The next Discussion Forum is on May 20th. It lies between two days in our calendar that mark two events that should be of great interest to anyone who takes religion and spirituality seriously - Anzac Day on April 25th and the Day of Pentecost on June 4th. The first is known and acknowledged by just about every Australian; the second is acknowledged less and less. The first remembers the landing of Australian and New Zealand forces at Gallipoli, an event that is said to be the defining moment in the young country’s development to nationhood; the second remembers the coming of the Holy Spirit to a group of 120 frightened and besieged Jews in an upper room in Jerusalem, and the beginning of the spiritual movement begun by Jesus of Nazareth which eventually became the institution of the Christian Church.
What is perhaps not well recognized is that the two events mark the opposite end points of the religion-spirituality spectrum, the sacred and the holy.
Anzac Day is the most religious day in the Australian calendar. It is steeped in the sacred. The sacred is about sacrificial death, and the hush and reverence we feel when we stand before it. It is the original religion when the chief activity that held communities together was human sacrifice. In its most archaic forms it brought communal catharsis and peace, similar to that experienced when mob violence is resolved in a scapegoating murder. Ritual sacrifice is the institutionalization and legitimation of these processes. War is the same. Violent death is interpreted as saving sacrifice, and the feelings and emotions they draw forth can be powerful and real, unifying and cleansing. We bow our heads in respectful reverence before the dark chasm of death, not thinking for a moment about the selfish, stupid, wicked acts that created the crisis in the first place, that then necessitated war and sacrifice. We cover that up with pomp and circumstance. High liturgy can cover a multitude of sin, and the people go away feeling unified by the remembrance of the sacrifice.
Pentecost is the most spiritual day in the Church’s calendar, if not the world’s. It is about the holy, about new life, freedom, spontaneity and creativity; being in touch with all that is good, and living openly in that energy. The holy needs no law to establish boundaries; it guides in the way of truth, love and care, all aspects of the human experience that establish and sustain community. If only there were not other aspects of the human condition that challenge this!! But there are.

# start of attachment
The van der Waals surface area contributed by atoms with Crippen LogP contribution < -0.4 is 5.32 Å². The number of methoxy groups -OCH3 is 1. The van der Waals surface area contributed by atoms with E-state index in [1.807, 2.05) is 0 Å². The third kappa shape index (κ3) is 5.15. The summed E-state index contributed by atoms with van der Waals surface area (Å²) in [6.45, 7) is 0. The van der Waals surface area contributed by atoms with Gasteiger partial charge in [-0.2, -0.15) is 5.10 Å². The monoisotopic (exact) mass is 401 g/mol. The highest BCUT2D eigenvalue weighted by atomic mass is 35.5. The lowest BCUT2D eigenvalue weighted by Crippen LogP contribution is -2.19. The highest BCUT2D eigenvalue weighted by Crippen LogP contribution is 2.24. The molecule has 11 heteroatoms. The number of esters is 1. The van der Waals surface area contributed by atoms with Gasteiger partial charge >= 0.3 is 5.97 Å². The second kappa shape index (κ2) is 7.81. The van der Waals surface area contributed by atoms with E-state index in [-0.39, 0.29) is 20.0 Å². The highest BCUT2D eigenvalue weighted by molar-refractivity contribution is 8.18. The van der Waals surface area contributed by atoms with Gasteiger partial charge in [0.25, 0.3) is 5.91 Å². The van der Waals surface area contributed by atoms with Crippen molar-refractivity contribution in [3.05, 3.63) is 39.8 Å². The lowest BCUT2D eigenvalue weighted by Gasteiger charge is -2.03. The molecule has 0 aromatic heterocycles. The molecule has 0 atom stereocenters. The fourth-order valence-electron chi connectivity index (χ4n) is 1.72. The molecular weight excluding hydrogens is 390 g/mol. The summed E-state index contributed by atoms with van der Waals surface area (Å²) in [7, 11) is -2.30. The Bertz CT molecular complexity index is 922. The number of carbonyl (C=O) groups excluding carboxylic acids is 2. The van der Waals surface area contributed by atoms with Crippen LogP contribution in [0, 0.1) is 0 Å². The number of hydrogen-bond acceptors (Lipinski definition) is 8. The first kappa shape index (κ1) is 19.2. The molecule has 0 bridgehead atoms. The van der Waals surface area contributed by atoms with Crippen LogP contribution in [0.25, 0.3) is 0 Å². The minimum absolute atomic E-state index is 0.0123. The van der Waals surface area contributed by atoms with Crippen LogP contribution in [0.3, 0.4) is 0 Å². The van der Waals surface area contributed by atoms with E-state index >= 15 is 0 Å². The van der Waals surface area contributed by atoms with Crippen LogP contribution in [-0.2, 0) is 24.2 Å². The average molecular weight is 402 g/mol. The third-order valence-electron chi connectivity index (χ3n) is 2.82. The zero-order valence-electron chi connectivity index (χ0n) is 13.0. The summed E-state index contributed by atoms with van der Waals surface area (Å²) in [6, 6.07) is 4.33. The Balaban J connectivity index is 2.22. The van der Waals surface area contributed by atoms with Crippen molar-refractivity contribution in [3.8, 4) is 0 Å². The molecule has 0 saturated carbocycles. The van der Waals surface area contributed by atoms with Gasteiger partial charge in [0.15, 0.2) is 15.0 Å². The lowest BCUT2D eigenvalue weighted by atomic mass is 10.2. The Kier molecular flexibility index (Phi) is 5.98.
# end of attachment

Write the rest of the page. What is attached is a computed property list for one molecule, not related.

So there is a tension between religion and spirituality, the sacred and the holy. Religion establishes boundaries that are policed by laws, and offers ritualised experiences of the transcendent which can produce catharsis and communal unity. It needs some sort of authority grounding it. The Holy holds out the promise of living together peaceably in care and consideration under a sense of profound Otherness that carries its own sense of authority.
The two can work together; but they can also be in conflict. If holy men and woman challenge the authority of religion (and politics), they can disappear suddenly or end up being crucified.
The archaic religion of ANZAC is being used by political forces to help unify Australians around a sacrificial ideal, while at the same time not acknowledging that it is a form of religion. At the same time also, modern religious institutions espouse a mixture of law and ritual and ideas that are locked in the past, in which there is little sense of the Holy and a living spirituality. Modern religion is floundering; it may take violence to reassert it; violence and the sacred go together. That would be tragic. Or it needs a real encounter with the Holy, a shaking of the foundations. This would be very challenging also, but so much the better option. We could discuss this in the Forum.
There is a real hope I think in ordinary people in the community taking the challenge into their own hands. Open Sanctuary is one example of this. There are many others. To openly seek the Holy, individually and in groups, and so grow our spirituality and engage the challenges of being together in community, whatever our background, is a great and important calling. And this may for some lead to confrontation with the authorities of religion and politics. It is the measure of our commitment that we do so willingly, knowing that it can lead to being marginalised even unto death.
There is now a crisis of authority in our land, it seems to me. Institutional religion has never been at a lower ebb in our history. It registers little authority in the general community. And nothing has replaced it, although business is trying hard to do so, and Islam eyes off the growing vacuum. The dominant authority now is political. This is a very dangerous situation. The community needs to find a way back to exercising authority in its own right apart from politics. Can we do so around the Holy and the spiritual, and communal life grounded in love and care. Maybe then the sacred and the holy can come together as it did in the death of Christ.